Colonel Sartoris Snopes

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Colonel Sartoris Snopes
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Snopes, Colonel Sartoris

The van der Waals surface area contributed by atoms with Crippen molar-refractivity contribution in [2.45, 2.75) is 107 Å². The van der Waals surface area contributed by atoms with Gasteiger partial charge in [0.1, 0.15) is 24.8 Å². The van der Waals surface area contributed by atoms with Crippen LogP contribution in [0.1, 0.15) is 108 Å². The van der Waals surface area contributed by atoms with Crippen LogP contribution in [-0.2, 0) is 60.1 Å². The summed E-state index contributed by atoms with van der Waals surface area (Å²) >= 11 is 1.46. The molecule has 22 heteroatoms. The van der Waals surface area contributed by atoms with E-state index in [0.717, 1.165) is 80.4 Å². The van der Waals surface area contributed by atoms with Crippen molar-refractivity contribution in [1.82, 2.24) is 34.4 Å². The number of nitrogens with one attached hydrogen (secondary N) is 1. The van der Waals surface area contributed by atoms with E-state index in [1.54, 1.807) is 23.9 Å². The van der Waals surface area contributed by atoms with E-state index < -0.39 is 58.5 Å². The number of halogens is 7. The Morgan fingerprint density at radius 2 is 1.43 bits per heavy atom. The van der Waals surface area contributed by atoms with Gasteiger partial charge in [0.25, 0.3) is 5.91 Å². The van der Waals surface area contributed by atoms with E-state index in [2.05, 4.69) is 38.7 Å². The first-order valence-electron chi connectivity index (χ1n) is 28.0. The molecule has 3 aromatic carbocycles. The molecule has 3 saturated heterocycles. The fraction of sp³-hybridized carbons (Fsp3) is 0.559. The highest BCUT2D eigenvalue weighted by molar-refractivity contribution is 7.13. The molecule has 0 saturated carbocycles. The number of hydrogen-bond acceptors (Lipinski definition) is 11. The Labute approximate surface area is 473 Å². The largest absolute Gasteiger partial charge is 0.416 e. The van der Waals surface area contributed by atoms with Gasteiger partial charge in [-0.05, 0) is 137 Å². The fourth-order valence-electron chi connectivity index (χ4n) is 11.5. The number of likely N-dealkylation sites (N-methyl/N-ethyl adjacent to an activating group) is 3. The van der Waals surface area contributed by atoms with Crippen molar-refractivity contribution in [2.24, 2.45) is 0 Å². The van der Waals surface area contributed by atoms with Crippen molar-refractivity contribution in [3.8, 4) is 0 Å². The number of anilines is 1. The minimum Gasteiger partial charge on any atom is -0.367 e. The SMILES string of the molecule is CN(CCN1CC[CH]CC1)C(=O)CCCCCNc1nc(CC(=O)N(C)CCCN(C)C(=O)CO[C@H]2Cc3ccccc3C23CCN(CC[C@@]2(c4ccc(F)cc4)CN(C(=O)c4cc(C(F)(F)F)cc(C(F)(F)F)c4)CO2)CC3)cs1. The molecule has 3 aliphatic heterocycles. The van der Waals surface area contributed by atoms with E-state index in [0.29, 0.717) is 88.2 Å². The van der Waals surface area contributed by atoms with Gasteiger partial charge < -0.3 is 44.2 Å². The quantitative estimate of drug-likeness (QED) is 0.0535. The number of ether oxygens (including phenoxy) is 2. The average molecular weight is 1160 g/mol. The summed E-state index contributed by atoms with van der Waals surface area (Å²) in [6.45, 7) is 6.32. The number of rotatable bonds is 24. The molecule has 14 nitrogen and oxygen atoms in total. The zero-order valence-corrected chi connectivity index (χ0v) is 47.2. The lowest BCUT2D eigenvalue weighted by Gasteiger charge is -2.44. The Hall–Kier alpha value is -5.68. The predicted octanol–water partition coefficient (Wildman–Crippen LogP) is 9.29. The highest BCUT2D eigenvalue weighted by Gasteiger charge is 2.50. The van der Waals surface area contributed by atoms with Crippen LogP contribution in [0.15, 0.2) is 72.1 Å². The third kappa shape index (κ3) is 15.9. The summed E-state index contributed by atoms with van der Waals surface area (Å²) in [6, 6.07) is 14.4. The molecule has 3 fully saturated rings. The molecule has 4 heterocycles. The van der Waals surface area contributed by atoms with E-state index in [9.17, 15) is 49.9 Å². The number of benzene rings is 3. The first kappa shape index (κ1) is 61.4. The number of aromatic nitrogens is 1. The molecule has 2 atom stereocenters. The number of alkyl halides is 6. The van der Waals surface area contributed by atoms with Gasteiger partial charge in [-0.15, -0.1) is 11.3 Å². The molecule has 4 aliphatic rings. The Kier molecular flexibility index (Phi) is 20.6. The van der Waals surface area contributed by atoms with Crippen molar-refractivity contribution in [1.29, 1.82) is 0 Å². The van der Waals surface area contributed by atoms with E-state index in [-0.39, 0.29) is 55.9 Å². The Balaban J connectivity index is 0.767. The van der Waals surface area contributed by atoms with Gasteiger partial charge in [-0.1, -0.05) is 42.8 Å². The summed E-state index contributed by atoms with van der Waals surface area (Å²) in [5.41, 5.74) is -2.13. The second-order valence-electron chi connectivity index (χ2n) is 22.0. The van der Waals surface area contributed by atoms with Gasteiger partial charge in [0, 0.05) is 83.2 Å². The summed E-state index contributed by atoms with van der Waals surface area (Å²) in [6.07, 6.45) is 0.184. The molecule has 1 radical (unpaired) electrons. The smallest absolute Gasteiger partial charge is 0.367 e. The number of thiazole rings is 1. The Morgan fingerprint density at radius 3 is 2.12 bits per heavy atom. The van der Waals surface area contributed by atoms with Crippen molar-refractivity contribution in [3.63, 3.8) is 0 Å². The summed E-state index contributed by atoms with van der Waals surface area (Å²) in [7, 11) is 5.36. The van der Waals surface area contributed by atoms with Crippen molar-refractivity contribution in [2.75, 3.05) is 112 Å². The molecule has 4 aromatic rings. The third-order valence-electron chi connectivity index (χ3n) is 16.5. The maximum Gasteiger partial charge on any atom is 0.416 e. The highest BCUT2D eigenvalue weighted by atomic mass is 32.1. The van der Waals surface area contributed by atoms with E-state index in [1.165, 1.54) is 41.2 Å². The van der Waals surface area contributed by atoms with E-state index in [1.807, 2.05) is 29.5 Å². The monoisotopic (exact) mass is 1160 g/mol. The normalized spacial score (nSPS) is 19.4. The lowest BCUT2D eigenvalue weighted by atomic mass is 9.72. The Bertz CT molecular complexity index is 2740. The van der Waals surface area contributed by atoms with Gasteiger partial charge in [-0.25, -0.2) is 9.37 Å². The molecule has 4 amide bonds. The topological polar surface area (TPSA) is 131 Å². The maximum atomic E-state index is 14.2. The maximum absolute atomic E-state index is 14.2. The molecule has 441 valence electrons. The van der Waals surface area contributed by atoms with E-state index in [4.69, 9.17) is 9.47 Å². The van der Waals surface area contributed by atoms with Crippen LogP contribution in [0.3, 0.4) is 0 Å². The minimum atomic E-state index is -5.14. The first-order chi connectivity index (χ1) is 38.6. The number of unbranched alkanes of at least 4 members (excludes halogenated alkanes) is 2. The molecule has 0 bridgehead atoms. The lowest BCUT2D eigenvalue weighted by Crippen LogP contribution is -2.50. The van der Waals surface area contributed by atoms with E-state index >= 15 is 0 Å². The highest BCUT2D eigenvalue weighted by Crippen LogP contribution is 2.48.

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Ten-year-old Colonel Sartoris "Sarty" Snopes is the focal character in "Barn Burning." The youngest of sharecropper Abner Snopes' four children, he is "small for his age, small and wiry like his father, in patched and faded jeans even too small for him, with straight, uncombed, brown hair and eyes gray and wild as storm scud" (4). The story begins by describing his hunger for the food on sale in the country store where his father is being tried as a barn burner, but revolves around his deeper, more despairing hunger for something less tangible - for "peace and dignity" (10) in a world that is "ordered" differently from the one he was born into (9). Sarty is named for Colonel John Sartoris, a towering figure in Yoknapatawpha County lore; unlike his namesake, however, Sarty himself never appears in any other Faulkner text. He is vaguely evoked in The Hamlet when Ratliff, recalling an event in "Barn Burning" - the Snopeses arriving at the De Spain plantation - vaguely recalls the presence of another son besides Flem, a "little one" he remembers "seeing him once somewhere" (15).